Absolute power corrupts absolutely. But when the right actor finds the path straight into a corrupt soul on fire, a strange kind of joy erupts on screen — a sense of true discovery and excitement.
This is what
Like so many vital American pictures, "A Face in the Crowd" failed to find a wide popular audience in its initial release. But time has been good to it. A year later, in "No Time for Sergeants," Griffith proved a well-liked comic actor.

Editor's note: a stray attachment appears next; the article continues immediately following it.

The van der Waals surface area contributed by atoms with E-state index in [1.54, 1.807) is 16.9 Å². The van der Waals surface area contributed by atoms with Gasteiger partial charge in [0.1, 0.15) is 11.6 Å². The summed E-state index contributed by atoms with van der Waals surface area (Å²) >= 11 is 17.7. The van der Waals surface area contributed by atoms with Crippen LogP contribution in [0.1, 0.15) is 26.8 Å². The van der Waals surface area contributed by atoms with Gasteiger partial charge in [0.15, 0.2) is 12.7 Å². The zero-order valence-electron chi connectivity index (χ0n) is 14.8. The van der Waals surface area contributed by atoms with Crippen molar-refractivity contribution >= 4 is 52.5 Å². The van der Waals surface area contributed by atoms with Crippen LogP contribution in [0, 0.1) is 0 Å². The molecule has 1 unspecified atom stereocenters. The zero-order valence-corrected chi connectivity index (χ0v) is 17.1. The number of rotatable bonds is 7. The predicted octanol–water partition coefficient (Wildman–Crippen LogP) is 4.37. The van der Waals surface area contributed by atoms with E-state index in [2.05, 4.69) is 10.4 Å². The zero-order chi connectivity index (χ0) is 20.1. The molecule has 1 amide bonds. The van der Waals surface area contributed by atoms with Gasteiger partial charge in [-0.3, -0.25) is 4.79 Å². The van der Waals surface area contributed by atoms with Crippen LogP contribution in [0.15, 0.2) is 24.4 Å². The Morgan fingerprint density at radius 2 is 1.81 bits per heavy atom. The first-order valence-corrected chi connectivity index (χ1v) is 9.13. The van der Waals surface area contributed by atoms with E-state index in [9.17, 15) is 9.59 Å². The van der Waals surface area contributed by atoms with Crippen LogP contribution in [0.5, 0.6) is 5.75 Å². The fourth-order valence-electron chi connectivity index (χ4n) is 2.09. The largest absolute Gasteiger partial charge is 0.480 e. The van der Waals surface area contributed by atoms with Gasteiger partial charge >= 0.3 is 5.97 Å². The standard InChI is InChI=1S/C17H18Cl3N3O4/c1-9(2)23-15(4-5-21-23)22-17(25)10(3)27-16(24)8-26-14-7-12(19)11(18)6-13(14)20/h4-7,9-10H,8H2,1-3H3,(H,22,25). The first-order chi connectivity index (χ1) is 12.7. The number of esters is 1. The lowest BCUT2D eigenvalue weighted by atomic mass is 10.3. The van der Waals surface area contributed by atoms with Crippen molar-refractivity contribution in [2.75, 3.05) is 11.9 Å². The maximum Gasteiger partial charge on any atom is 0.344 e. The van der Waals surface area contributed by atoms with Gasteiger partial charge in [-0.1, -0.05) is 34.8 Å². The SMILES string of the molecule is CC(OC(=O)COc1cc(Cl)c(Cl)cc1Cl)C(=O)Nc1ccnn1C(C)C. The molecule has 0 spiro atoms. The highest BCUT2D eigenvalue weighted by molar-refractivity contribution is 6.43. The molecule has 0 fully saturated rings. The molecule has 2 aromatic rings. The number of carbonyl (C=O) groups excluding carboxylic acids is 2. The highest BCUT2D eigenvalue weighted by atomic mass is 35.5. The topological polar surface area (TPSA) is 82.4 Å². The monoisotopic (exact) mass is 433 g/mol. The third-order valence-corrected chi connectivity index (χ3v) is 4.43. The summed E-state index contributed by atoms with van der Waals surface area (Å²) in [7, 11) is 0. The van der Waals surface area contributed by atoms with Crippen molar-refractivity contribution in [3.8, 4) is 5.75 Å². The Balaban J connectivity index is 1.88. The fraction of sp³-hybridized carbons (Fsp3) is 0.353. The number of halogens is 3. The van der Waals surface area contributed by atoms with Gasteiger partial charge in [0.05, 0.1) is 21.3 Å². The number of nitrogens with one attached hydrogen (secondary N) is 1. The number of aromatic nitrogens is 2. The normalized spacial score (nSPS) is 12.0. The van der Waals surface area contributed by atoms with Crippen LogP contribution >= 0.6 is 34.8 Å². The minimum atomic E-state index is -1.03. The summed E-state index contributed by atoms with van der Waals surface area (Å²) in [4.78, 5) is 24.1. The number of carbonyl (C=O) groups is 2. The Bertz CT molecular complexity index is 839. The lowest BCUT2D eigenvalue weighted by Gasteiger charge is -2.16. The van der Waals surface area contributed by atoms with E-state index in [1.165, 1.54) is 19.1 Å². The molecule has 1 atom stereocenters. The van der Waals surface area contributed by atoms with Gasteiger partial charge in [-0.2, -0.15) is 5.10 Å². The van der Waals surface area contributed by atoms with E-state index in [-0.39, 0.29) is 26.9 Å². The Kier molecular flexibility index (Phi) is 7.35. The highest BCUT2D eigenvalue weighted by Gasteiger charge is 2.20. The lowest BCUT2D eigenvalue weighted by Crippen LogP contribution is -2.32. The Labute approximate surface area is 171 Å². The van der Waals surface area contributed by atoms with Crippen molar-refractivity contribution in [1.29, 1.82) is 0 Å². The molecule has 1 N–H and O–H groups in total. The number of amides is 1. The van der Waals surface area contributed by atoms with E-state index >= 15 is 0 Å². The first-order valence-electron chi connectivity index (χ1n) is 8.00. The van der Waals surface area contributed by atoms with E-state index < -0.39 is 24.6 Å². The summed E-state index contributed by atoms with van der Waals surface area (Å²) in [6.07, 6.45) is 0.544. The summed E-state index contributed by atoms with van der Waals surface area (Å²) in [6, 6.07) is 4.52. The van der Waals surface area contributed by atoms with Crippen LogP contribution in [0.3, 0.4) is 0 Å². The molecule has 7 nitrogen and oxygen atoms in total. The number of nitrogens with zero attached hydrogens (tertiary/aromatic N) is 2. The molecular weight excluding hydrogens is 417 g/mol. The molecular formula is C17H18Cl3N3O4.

Griffith's Lonesome Rhodes is one of the great '50s icons of mass media sleaze. Kirk Douglas' madly exploiting reporter in "Ace in the Hole" (1951) is another. And in "Sweet Smell of Success" (1957), Burt Lancaster's
And all three endure.
The human monsters at their centers were made human by the actors lucky enough to play them.
If you haven't seen "A Face in the Crowd" in a while, or ever, this is the time. The time is always. There's always another Lonesome Rhodes coming along who bears watching.
Movies on the radio: Michael talks with Bill Leff in the 7 a.m. segment Friday on WGN-AM (720).